In explaining their dissatisfaction with the Environmental Protection Agency's regulation of the coal industry, Sens. Mitch McConnell and Rand Paul have said that more than 200,000 jobs in Kentucky depend on coal, including about 18,000 miners.
McConnell's office told us the 200,000 figure was based on a 1994 study, "The Impact of Coal on the U.S. Economy," by Adam Rose and Oscar Frias of the Department of Mineral Economics at Pennsylvania State University. The National Coal Association commissioned the study.
In their study, Rose and Frias used a national multiplier of 11.003. In other words, for every mining job that's lost, they estimated 11.003 jobs would be eliminated.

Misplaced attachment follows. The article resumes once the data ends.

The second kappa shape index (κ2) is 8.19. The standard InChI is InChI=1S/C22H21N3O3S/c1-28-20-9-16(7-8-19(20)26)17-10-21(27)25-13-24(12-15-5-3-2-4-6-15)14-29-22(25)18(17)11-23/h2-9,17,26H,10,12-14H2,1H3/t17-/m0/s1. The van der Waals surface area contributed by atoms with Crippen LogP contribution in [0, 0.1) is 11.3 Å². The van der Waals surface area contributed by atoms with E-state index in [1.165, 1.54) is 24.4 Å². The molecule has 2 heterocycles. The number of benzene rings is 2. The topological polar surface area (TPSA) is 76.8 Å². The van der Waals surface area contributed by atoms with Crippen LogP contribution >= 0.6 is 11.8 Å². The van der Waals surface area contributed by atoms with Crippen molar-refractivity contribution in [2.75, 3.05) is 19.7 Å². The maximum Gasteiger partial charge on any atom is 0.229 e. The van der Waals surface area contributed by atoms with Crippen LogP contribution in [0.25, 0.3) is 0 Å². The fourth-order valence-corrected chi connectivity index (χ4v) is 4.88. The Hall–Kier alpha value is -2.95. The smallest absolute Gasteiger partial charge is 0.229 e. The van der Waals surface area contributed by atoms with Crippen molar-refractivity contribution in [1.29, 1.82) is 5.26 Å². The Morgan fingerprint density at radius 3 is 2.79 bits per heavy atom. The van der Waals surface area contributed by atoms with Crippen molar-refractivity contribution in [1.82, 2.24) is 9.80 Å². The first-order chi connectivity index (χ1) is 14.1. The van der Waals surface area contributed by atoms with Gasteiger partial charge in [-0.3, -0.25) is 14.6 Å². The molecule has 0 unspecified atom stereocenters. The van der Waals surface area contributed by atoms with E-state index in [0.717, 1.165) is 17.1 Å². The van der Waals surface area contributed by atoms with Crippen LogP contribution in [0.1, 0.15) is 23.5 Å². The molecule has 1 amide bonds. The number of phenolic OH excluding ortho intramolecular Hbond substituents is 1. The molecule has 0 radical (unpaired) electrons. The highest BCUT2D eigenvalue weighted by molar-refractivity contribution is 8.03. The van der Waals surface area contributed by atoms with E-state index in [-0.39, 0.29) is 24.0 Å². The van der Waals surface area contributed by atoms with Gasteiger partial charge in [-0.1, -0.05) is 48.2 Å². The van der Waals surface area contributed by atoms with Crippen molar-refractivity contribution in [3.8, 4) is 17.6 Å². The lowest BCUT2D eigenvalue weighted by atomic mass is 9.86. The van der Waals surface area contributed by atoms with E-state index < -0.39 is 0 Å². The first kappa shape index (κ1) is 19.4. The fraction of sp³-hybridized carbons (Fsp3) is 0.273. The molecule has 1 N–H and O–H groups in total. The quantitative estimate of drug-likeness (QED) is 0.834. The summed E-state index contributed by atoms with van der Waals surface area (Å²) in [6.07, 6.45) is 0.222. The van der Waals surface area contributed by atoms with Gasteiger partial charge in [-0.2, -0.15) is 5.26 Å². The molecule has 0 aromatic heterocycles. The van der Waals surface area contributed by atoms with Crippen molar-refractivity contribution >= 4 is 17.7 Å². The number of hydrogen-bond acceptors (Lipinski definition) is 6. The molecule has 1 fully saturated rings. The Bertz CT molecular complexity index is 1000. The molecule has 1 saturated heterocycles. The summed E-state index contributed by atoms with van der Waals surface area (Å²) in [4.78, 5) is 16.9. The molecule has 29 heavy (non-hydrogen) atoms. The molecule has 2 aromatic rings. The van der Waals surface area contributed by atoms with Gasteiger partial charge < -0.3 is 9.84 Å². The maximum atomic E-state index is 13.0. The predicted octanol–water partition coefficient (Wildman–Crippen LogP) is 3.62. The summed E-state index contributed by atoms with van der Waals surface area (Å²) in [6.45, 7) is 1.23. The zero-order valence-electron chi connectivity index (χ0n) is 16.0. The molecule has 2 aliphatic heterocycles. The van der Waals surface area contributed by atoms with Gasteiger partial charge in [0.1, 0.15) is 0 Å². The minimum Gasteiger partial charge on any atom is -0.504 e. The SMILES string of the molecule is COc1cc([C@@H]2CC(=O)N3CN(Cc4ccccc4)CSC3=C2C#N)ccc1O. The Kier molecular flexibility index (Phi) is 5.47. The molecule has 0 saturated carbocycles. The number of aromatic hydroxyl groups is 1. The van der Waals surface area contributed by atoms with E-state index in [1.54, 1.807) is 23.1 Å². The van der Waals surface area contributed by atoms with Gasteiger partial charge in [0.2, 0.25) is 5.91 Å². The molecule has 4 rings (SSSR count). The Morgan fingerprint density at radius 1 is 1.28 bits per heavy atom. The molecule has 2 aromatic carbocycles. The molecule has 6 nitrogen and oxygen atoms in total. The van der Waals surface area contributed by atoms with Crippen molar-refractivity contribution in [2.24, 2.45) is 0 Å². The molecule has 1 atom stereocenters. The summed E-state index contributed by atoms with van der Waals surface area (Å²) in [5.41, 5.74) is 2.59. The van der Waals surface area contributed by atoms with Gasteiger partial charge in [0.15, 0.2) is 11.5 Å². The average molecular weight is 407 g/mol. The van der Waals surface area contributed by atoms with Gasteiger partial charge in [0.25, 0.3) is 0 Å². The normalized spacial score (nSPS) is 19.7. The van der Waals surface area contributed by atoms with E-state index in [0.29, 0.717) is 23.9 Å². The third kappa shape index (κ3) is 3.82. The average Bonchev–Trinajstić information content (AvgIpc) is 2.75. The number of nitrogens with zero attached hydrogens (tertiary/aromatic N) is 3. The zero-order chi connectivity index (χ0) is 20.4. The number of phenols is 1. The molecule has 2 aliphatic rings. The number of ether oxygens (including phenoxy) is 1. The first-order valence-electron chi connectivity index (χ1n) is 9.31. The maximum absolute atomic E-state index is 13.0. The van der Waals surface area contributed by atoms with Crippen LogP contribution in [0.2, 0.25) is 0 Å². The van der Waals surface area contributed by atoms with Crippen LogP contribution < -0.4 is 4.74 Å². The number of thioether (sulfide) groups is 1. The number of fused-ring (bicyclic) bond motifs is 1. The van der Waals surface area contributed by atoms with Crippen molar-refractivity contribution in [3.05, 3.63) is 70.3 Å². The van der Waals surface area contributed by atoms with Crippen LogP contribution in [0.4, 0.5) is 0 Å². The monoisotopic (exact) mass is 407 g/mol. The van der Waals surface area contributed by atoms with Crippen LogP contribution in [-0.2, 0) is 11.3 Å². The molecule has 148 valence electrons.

McConnell and Paul apparently applied the 11.003 multiplier to Kentucky's current 18,000 mining jobs and came up with 198,000, rounded up to 200,000 total jobs from coal.
The problem with their calculation is geographical. They used a national multiplier to estimate jobs within a state.
Kentucky mining jobs do generate jobs outside the state — in corporate headquarters in Richmond, Va. and St. Louis, for example, in power plants in other states and places where mining equipment is manufactured.
To read the complete editorial, visit www.kentucky.com.